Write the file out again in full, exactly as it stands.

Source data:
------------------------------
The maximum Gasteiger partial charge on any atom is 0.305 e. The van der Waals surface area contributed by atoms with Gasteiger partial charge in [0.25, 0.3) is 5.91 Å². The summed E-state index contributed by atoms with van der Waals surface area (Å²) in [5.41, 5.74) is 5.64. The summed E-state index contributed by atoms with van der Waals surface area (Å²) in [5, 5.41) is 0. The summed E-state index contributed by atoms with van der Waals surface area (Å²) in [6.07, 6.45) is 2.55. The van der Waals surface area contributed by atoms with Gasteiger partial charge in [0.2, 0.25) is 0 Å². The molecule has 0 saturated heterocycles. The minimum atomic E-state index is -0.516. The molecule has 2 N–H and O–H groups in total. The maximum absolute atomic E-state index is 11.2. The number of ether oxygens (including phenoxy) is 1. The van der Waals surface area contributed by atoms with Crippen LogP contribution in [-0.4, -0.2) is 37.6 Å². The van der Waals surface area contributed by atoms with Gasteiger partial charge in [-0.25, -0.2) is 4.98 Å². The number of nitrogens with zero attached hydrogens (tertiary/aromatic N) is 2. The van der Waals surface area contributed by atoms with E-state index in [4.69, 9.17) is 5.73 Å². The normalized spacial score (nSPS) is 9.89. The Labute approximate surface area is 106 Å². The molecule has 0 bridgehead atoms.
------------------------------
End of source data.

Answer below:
The maximum Gasteiger partial charge on any atom is 0.305 e. The van der Waals surface area contributed by atoms with Gasteiger partial charge in [0.25, 0.3) is 5.91 Å². The summed E-state index contributed by atoms with van der Waals surface area (Å²) in [5.41, 5.74) is 5.64. The summed E-state index contributed by atoms with van der Waals surface area (Å²) in [5, 5.41) is 0. The summed E-state index contributed by atoms with van der Waals surface area (Å²) in [6.07, 6.45) is 2.55. The van der Waals surface area contributed by atoms with Gasteiger partial charge in [0.2, 0.25) is 0 Å². The molecule has 0 saturated heterocycles. The minimum atomic E-state index is -0.516. The molecule has 2 N–H and O–H groups in total. The maximum absolute atomic E-state index is 11.2. The number of ether oxygens (including phenoxy) is 1. The van der Waals surface area contributed by atoms with Crippen LogP contribution in [-0.4, -0.2) is 37.6 Å². The van der Waals surface area contributed by atoms with Gasteiger partial charge in [-0.25, -0.2) is 4.98 Å². The number of nitrogens with zero attached hydrogens (tertiary/aromatic N) is 2. The van der Waals surface area contributed by atoms with E-state index in [4.69, 9.17) is 5.73 Å². The normalized spacial score (nSPS) is 9.89. The Labute approximate surface area is 106 Å². The molecule has 0 bridgehead atoms.